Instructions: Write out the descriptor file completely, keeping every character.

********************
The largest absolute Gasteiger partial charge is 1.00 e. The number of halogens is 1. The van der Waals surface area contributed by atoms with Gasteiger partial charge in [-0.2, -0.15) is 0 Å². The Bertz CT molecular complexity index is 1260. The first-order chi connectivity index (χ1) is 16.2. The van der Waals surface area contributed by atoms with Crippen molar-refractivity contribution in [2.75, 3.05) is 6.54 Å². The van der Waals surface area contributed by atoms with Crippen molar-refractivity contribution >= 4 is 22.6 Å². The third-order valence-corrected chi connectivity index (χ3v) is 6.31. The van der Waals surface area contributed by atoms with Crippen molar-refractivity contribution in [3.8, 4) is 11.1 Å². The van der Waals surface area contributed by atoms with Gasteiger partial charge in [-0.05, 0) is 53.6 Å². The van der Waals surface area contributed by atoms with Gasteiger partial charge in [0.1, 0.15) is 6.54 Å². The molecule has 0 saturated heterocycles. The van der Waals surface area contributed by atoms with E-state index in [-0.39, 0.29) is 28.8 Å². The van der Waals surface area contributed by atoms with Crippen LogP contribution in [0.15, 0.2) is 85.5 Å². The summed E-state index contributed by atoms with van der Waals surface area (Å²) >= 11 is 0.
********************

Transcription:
The largest absolute Gasteiger partial charge is 1.00 e. The number of halogens is 1. The van der Waals surface area contributed by atoms with Gasteiger partial charge in [-0.2, -0.15) is 0 Å². The Bertz CT molecular complexity index is 1260. The first-order chi connectivity index (χ1) is 16.2. The van der Waals surface area contributed by atoms with Crippen molar-refractivity contribution in [2.75, 3.05) is 6.54 Å². The van der Waals surface area contributed by atoms with Crippen molar-refractivity contribution >= 4 is 22.6 Å². The third-order valence-corrected chi connectivity index (χ3v) is 6.31. The van der Waals surface area contributed by atoms with Crippen molar-refractivity contribution in [3.8, 4) is 11.1 Å². The van der Waals surface area contributed by atoms with Gasteiger partial charge in [-0.05, 0) is 53.6 Å². The van der Waals surface area contributed by atoms with Gasteiger partial charge in [0.1, 0.15) is 6.54 Å². The molecule has 0 saturated heterocycles. The van der Waals surface area contributed by atoms with E-state index in [-0.39, 0.29) is 28.8 Å². The van der Waals surface area contributed by atoms with Crippen LogP contribution in [0.15, 0.2) is 85.5 Å². The summed E-state index contributed by atoms with van der Waals surface area (Å²) >= 11 is 0.